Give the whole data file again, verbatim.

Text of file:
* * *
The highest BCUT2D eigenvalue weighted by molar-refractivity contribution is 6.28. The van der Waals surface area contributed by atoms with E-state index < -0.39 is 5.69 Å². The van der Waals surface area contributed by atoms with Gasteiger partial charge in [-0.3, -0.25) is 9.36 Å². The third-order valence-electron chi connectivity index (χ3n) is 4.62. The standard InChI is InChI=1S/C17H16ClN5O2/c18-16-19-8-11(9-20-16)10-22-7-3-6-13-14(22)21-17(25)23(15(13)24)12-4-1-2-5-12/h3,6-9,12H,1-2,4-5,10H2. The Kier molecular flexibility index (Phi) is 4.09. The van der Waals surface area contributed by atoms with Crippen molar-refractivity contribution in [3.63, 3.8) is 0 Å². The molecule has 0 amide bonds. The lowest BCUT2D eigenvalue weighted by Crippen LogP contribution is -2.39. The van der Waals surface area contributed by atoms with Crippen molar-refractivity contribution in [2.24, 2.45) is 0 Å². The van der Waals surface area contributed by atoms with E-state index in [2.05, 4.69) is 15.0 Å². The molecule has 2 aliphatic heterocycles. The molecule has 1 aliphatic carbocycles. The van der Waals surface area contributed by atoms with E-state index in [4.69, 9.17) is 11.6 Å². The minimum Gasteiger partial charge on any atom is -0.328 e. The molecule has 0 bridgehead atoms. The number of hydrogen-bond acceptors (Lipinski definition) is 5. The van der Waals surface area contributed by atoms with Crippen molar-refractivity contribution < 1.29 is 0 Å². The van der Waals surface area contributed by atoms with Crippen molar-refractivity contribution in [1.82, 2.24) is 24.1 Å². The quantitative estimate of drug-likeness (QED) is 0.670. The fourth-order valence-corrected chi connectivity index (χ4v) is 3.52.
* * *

The highest BCUT2D eigenvalue weighted by molar-refractivity contribution is 6.28. The van der Waals surface area contributed by atoms with E-state index < -0.39 is 5.69 Å². The van der Waals surface area contributed by atoms with Gasteiger partial charge in [-0.3, -0.25) is 9.36 Å². The third-order valence-electron chi connectivity index (χ3n) is 4.62. The standard InChI is InChI=1S/C17H16ClN5O2/c18-16-19-8-11(9-20-16)10-22-7-3-6-13-14(22)21-17(25)23(15(13)24)12-4-1-2-5-12/h3,6-9,12H,1-2,4-5,10H2. The Kier molecular flexibility index (Phi) is 4.09. The van der Waals surface area contributed by atoms with Crippen molar-refractivity contribution in [3.63, 3.8) is 0 Å². The molecule has 0 amide bonds. The lowest BCUT2D eigenvalue weighted by Crippen LogP contribution is -2.39. The van der Waals surface area contributed by atoms with Crippen molar-refractivity contribution in [2.24, 2.45) is 0 Å². The van der Waals surface area contributed by atoms with E-state index in [2.05, 4.69) is 15.0 Å². The molecule has 2 aliphatic heterocycles. The molecule has 1 aliphatic carbocycles. The van der Waals surface area contributed by atoms with E-state index in [4.69, 9.17) is 11.6 Å². The minimum Gasteiger partial charge on any atom is -0.328 e. The molecule has 0 bridgehead atoms. The number of hydrogen-bond acceptors (Lipinski definition) is 5. The van der Waals surface area contributed by atoms with Crippen molar-refractivity contribution < 1.29 is 0 Å². The van der Waals surface area contributed by atoms with Crippen molar-refractivity contribution in [1.82, 2.24) is 24.1 Å². The quantitative estimate of drug-likeness (QED) is 0.670. The fourth-order valence-corrected chi connectivity index (χ4v) is 3.52.